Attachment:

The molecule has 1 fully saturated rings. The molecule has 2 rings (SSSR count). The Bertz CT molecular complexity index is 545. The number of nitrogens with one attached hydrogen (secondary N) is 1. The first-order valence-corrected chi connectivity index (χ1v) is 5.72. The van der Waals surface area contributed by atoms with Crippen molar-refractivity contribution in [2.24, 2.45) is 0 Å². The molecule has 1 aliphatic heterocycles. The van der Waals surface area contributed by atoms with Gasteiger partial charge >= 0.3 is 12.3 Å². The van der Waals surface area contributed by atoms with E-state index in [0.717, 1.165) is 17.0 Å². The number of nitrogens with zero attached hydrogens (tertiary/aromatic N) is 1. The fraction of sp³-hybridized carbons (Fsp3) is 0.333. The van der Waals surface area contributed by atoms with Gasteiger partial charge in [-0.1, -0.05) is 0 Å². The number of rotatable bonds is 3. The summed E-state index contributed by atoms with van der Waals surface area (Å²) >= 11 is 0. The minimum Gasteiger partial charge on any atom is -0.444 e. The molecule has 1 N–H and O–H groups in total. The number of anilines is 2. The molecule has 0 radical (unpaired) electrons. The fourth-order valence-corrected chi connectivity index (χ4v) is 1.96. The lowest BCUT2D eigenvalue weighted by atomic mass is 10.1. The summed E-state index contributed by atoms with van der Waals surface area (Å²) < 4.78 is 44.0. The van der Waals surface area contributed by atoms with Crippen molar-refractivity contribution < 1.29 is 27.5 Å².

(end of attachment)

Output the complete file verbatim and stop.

The molecule has 1 fully saturated rings. The molecule has 2 rings (SSSR count). The Bertz CT molecular complexity index is 545. The number of nitrogens with one attached hydrogen (secondary N) is 1. The first-order valence-corrected chi connectivity index (χ1v) is 5.72. The van der Waals surface area contributed by atoms with Crippen molar-refractivity contribution in [2.24, 2.45) is 0 Å². The molecule has 1 aliphatic heterocycles. The van der Waals surface area contributed by atoms with Gasteiger partial charge >= 0.3 is 12.3 Å². The van der Waals surface area contributed by atoms with E-state index in [0.717, 1.165) is 17.0 Å². The number of nitrogens with zero attached hydrogens (tertiary/aromatic N) is 1. The fraction of sp³-hybridized carbons (Fsp3) is 0.333. The van der Waals surface area contributed by atoms with Gasteiger partial charge in [-0.1, -0.05) is 0 Å². The number of rotatable bonds is 3. The summed E-state index contributed by atoms with van der Waals surface area (Å²) >= 11 is 0. The minimum Gasteiger partial charge on any atom is -0.444 e. The molecule has 1 N–H and O–H groups in total. The number of anilines is 2. The molecule has 0 radical (unpaired) electrons. The fourth-order valence-corrected chi connectivity index (χ4v) is 1.96. The lowest BCUT2D eigenvalue weighted by atomic mass is 10.1. The summed E-state index contributed by atoms with van der Waals surface area (Å²) < 4.78 is 44.0. The van der Waals surface area contributed by atoms with Crippen molar-refractivity contribution < 1.29 is 27.5 Å².